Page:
Figure 1. Location map of the investigated area.

a great effect on magnification of ground motion created by dynamic excitation of earthquake (Ansal et al., 2004). This effect is known as site effect. Bard (2000) concluded that; every location has a particular resonance frequency at which soft deposits can amplify ground motion caused by seismic events. Mukhopadhyay & Bormann (2004) reported that the man-made infrastructures have a fundamental resonance frequency that coincides with that of a site, then a possibility of damage is expected. So, site effect estimation becomes a major challenge for assessment and mitigation of earthquake hazard in earthquake engineering strategy (Reiter, 1990; Meunier et al., 2008; Panzera et al., 2013).

The horizontal to vertical spectral ratio method, known as Nakamura’s technique, is considered a relatively easy, economically attractive, and quick implementation procedure for site response estimation using microtremors measurements. Many researchers implemented Nakamura method to determine the site effect in different parts of Egypt (e.g., Abdel-Rahman et al., 2012; El-Eraki et al., 2012; Abudeif et al., 2019; Fat-Helbary et al., 2019; Mohamed et al., 2013, 2015, 2020; Meneisy et al., 2020). This method was also used in the current study to investigate the potentiality of amplification level of soft sediments and assess the impact of soil conditions at the studied area.

2. Geological Setting

The geologic setting of Luxor district was discussed by many authors (Said, 1962, 1981, 1990; Abd El-Rahman, 1980; El Hossary et al., 1994; Kamel, 2004). The stratigraphic units at Luxor area consist mainly of sedimentary origin ranging in age from Upper Cretaceous to Recent (Figure 2). El Hossary et al. (1994) describe the subsurface stratigraphic units of Luxor area (Figure 3). The surface of the investigated area is covered mainly by Quaternary and Pliocene deposits. Quaternary deposits are mainly composed of unconsolidated deposits in the form of sand, gravel, silt, and recent wadi deposits. Pliocene deposits are represented by Madamoud Formation composed of red brown clay, marl, and fine sand and silt lamina.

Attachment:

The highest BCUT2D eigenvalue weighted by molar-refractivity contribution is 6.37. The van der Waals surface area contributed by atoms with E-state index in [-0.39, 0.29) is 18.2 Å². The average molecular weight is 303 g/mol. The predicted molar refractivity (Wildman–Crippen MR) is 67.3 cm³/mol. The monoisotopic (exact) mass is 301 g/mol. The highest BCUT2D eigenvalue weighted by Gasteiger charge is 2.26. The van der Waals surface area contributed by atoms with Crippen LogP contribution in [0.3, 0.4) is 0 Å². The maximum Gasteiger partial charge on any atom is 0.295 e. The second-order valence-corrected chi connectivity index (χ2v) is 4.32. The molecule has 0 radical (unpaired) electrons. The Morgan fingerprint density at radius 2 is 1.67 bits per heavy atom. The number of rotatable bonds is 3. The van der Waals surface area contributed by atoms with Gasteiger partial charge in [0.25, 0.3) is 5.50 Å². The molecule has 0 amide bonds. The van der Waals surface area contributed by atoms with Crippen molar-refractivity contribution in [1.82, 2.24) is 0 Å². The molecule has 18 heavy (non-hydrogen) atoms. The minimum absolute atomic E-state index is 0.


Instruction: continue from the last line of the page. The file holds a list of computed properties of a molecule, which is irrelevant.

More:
The geomorphological features in the mapped area include hills, pediment (alluvial) and large wadis. The location of the investigated area is characterized by moderate topography with average ground elevation varies from about 165 m in the southern part to about 105 m above sea level at the northern part, as illustrated in Figure 4.

3. H/V Method (Nakamura’s Technique)

H/V method was introduced firstly by Nogoshi and Igarashi (1971) and then modified by Nakamura (1989). This method is called also Nakamura method. It depends mainly on using three components’ sensors at one single station to record microtremors; one of them is the vertical component and the others are the orthogonal horizontal components. By estimation of the Fourier spectral amplitude ratio between the horizontal and vertical components, then the site response parameters can be obtained (Molnar et al., 2018).